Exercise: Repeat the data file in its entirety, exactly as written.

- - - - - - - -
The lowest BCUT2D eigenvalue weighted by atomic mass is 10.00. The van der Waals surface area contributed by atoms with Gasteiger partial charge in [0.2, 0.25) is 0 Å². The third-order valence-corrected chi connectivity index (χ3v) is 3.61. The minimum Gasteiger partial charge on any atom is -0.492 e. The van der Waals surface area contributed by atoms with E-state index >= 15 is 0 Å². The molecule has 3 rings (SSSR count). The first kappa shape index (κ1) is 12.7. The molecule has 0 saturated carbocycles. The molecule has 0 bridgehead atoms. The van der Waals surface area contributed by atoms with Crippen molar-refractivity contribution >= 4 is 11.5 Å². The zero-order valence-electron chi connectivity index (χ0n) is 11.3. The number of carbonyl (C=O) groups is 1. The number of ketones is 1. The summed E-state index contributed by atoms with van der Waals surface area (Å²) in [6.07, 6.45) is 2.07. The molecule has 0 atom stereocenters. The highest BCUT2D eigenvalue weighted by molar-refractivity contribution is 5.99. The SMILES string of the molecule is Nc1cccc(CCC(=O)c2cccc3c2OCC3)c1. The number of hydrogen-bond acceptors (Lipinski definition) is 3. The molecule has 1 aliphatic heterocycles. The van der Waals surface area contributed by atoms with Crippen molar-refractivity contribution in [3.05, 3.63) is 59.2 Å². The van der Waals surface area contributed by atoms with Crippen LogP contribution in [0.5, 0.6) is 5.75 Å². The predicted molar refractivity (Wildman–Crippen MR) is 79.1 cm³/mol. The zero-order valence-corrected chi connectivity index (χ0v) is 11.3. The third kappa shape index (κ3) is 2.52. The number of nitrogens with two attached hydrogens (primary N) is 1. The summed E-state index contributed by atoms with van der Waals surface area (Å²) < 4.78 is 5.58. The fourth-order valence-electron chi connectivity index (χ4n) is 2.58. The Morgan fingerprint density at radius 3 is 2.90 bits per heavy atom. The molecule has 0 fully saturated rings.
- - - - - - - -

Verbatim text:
The lowest BCUT2D eigenvalue weighted by atomic mass is 10.00. The van der Waals surface area contributed by atoms with Gasteiger partial charge in [0.2, 0.25) is 0 Å². The third-order valence-corrected chi connectivity index (χ3v) is 3.61. The minimum Gasteiger partial charge on any atom is -0.492 e. The van der Waals surface area contributed by atoms with E-state index >= 15 is 0 Å². The molecule has 3 rings (SSSR count). The first kappa shape index (κ1) is 12.7. The molecule has 0 saturated carbocycles. The molecule has 0 bridgehead atoms. The van der Waals surface area contributed by atoms with Crippen molar-refractivity contribution >= 4 is 11.5 Å². The zero-order valence-electron chi connectivity index (χ0n) is 11.3. The number of carbonyl (C=O) groups is 1. The number of ketones is 1. The summed E-state index contributed by atoms with van der Waals surface area (Å²) in [6.07, 6.45) is 2.07. The molecule has 0 atom stereocenters. The highest BCUT2D eigenvalue weighted by molar-refractivity contribution is 5.99. The SMILES string of the molecule is Nc1cccc(CCC(=O)c2cccc3c2OCC3)c1. The number of hydrogen-bond acceptors (Lipinski definition) is 3. The molecule has 1 aliphatic heterocycles. The van der Waals surface area contributed by atoms with Crippen molar-refractivity contribution in [3.05, 3.63) is 59.2 Å². The van der Waals surface area contributed by atoms with Crippen LogP contribution in [0.5, 0.6) is 5.75 Å². The predicted molar refractivity (Wildman–Crippen MR) is 79.1 cm³/mol. The zero-order valence-corrected chi connectivity index (χ0v) is 11.3. The third kappa shape index (κ3) is 2.52. The number of nitrogens with two attached hydrogens (primary N) is 1. The summed E-state index contributed by atoms with van der Waals surface area (Å²) < 4.78 is 5.58. The fourth-order valence-electron chi connectivity index (χ4n) is 2.58. The Morgan fingerprint density at radius 3 is 2.90 bits per heavy atom. The molecule has 0 fully saturated rings.